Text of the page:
San Francisco BART janitor made $270,000 last year by working superhuman overtime hours

Source: Getty Images
Source: Getty Images

A San Francisco janitor who works for the city's transportation system, Bay Area Rapid Transit, seriously cleaned up last year — netting more than $270,000 in total compensation.

Before you quit your job to try and follow in his footsteps, know that the man put in hours that one could only describe as superhuman. 

According to BART figures, Liang Zhao Zhang worked nearly 2,500 overtime hours in addition to his roughly 1,400 hours in normal shifts, the Mercury News reports

To put that into perspective, that's like working 9am to 8pm — every single day of the year.

But rather than admiring Zhang's work ethic, some people are being jerks — calling the situation an example of partisan government waste. 

"There is just no reason to be paying their employees so much more money than what the average person gets," budget watchdog Transparent California's Robert Fellner told a local ABC affiliate.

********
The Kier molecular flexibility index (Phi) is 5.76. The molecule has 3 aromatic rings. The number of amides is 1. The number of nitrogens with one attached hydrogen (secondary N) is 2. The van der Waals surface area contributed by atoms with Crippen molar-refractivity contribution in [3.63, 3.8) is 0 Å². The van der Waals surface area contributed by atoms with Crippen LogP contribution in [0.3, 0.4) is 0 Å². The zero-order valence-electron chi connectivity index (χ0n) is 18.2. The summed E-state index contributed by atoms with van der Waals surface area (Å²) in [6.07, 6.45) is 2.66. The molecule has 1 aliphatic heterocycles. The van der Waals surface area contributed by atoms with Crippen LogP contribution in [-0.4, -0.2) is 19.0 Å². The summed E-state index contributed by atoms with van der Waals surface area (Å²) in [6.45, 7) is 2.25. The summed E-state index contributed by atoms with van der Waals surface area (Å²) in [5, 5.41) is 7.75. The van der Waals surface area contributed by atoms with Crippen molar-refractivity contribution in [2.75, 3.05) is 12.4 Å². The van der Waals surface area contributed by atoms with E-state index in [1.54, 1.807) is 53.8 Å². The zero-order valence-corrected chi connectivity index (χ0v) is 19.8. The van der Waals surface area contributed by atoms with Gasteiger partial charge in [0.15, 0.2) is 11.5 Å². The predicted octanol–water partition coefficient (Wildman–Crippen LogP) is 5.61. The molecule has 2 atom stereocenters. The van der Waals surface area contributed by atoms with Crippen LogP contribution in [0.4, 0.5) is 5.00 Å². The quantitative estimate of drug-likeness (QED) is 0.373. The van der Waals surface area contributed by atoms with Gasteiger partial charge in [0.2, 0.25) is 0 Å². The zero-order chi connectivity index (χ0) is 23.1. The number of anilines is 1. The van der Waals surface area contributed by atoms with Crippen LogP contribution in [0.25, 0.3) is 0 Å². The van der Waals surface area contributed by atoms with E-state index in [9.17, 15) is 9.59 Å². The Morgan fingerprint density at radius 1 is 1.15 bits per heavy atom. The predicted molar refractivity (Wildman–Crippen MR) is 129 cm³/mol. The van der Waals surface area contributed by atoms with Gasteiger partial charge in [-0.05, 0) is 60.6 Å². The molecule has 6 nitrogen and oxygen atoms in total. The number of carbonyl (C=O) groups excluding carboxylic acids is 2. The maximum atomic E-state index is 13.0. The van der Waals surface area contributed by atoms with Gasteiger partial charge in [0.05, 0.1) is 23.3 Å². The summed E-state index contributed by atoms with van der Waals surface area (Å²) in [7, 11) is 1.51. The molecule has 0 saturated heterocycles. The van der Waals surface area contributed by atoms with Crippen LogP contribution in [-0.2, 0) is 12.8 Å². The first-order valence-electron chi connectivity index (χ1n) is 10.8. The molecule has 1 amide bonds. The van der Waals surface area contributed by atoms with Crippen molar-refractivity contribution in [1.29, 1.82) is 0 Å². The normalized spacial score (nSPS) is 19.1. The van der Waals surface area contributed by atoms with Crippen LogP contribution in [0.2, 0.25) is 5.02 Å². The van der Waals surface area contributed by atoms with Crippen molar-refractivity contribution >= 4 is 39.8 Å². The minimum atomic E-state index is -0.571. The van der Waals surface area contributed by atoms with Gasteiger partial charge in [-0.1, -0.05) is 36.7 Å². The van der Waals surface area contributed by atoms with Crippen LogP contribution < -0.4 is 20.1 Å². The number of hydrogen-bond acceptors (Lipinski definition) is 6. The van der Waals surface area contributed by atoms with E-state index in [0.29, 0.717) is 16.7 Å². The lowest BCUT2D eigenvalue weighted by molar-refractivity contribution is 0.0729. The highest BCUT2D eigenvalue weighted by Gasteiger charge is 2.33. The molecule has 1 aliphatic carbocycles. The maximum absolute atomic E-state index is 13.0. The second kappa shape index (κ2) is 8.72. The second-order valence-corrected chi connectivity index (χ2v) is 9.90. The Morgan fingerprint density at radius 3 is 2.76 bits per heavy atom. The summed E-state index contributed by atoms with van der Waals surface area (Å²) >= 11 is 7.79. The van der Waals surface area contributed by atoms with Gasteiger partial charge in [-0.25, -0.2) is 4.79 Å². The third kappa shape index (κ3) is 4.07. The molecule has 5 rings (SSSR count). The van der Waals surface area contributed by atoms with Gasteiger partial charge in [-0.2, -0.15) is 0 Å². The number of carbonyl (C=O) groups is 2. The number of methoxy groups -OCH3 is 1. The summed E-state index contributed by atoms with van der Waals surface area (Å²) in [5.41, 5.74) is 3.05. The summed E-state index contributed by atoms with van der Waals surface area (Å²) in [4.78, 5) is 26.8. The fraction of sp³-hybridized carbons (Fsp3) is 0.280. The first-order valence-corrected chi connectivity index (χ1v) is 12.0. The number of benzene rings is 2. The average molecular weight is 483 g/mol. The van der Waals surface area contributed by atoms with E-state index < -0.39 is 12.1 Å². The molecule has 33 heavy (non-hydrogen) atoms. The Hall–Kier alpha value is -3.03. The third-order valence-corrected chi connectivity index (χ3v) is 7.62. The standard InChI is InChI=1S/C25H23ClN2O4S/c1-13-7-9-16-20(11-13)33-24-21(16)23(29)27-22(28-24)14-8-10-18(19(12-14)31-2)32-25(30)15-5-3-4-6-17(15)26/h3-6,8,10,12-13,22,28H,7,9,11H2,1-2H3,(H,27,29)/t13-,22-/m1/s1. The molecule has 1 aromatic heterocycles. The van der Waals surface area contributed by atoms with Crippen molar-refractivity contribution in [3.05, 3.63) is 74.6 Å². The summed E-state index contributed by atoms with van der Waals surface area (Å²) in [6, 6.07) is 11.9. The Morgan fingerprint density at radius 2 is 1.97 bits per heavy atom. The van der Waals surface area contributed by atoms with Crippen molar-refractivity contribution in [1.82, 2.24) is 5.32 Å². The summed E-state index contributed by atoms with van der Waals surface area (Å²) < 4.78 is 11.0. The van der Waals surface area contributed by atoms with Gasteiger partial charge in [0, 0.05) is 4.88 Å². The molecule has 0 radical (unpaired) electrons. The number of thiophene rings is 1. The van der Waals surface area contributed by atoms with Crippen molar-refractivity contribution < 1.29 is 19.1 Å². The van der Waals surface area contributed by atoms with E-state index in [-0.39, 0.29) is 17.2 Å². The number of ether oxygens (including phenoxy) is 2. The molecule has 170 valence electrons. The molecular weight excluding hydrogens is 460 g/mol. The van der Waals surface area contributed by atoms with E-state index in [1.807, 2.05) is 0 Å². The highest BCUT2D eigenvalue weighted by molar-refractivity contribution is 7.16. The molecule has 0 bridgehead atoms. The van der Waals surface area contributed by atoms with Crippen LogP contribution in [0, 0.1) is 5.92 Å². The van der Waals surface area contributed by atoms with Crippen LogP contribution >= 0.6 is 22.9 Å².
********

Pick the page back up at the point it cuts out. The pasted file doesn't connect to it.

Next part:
As a spokeswoman for BART pointed out to the Mercury News, the overtime hours Zhang signed up for were available to everyone: If Jong didn't sign up for them, someone else would have.

And a BART board member told a local ABC affiliate that the high number of overtime hours available in general suggests a "staffing shortage."

In a follow-up interview with Mic conducted by email, Fellner clarified that he was actually "impressed with [Zhang's] incredible work ethic," and his organization's issue is not with this particular instance of high pay, but BART's compensation structure more generally. 

"It's unfair for BART to abuse its powers as a taxpayer-funded monopoly," he said, "by forcing tax- and ratepayers to pay for exorbitant compensation packages that are so far beyond what they themselves will get."

Fellner has a point: A separate Mercury News investigation found that janitors in the local school systems were paid far less, and only two out of nearly 500 earned compensation of $100,000 or more. 

But — at $50,000 a year, not counting retirement benefits — the average take-home pay for BART janitors is still far, far less than Zhang's miraculous take-home pay.

The janitors also make far less than the average yearly wage for the San Francisco-San Mateo region, nearly $70,000 a year.

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James Dennin

James is a staff writer covering money and millennials. Send your tips and your money problems to jdennin@mic.com.

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